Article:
Last Sunday, the sermon at my church was about a time when Jesus asked different people “Who do you say I am?” It wasn’t a Bible story I was very familiar with, but it struck a chord with the storyteller part of me. Jesus didn’t ask, “Who am I?” The question was more subtle and more loaded – it was specific for each person asked. “Who do YOU say I am?”
On the drive home, my mind was busy relating this to fiction and story construction. It made me think about the ever-challenging Point of View aspect of writing. Will you write your story in first person, as if you are speaking for the main character? Or will you rely on limited third person, telling the story from a further distance? Will you see events through their eyes, or will you leap to an omniscient third person point of view and see into all characters thoughts – see events from multiple sets of eyes?
But beyond the POV you’ll choose as a writer for your novel or story, think about this: how do your characters see one another? What are the different points of view within your story?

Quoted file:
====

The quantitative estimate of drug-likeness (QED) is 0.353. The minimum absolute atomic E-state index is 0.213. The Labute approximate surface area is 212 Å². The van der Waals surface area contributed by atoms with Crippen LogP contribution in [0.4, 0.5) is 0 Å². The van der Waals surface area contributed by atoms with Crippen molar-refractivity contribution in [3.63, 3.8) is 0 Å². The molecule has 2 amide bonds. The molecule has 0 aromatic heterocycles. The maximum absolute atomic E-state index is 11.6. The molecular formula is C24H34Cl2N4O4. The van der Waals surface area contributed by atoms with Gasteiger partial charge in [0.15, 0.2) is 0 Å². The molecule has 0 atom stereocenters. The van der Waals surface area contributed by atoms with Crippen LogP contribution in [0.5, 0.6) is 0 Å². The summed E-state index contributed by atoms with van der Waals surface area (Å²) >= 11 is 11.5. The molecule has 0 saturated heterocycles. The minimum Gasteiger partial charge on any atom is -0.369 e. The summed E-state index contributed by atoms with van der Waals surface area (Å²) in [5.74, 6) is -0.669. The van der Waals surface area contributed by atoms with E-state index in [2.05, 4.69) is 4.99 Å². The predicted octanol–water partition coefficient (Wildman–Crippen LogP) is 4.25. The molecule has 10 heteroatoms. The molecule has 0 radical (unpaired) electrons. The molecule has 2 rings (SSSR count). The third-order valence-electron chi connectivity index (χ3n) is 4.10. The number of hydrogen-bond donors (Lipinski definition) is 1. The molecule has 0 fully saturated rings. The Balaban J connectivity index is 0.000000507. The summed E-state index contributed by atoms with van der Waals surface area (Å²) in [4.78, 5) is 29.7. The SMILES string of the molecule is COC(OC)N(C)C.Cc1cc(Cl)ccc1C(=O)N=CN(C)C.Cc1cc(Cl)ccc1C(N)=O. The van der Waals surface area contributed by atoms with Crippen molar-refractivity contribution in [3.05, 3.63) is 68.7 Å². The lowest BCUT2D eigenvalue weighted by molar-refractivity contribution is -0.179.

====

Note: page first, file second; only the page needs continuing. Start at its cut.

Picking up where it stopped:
Take a step back, and let your main character ask his supporting cast, “Who do you say I am?” What kinds of answers will you get? Is your main character fleshed out and well-rounded enough for the others to each have a unique view of him?
I happen to be reading Nancy Farmer’s The House of the Scorpion this week, which is a lucky thing. It is a perfect example of what I’m talking about.
The main character, Matt, grows from a young child to a young adult throughout the story. He is a clone, living in a fictional, futuristic country built on the out of control drug trade along the US-Mexico border. He embodies the outsider. He is both different from everyone around him, while simultaneously being exactly the same.
If Matt pused within his own story and asked, “Who do you say I am?” to characters at various points in the novel, he’d hear answers like:
· Promise of youth
· And student
Nancy Farmer helps readers see her main character through the eyes of others – allowing Matt to have more flesh, more body because the reader can see how others view him. As the points of view change – as Matt grows in both age and in maturity – the answer to the question shifts.
Are your characters so well developed? Have you considered how your cast of characters sees one another? Could you answer on behalf of your various characters, “Who do you say <name of main character here> is?”
As if point of view, all on its own, wasn’t hard enough to tackle, right? I suppose I’m only now learning there will always be a nuance of writing to discover while driving down the highway or a storytelling skill to learn when you least expect it.
Think of it as a version of “job security” for writers. We’ll never stop learning how to tell a story better, will we?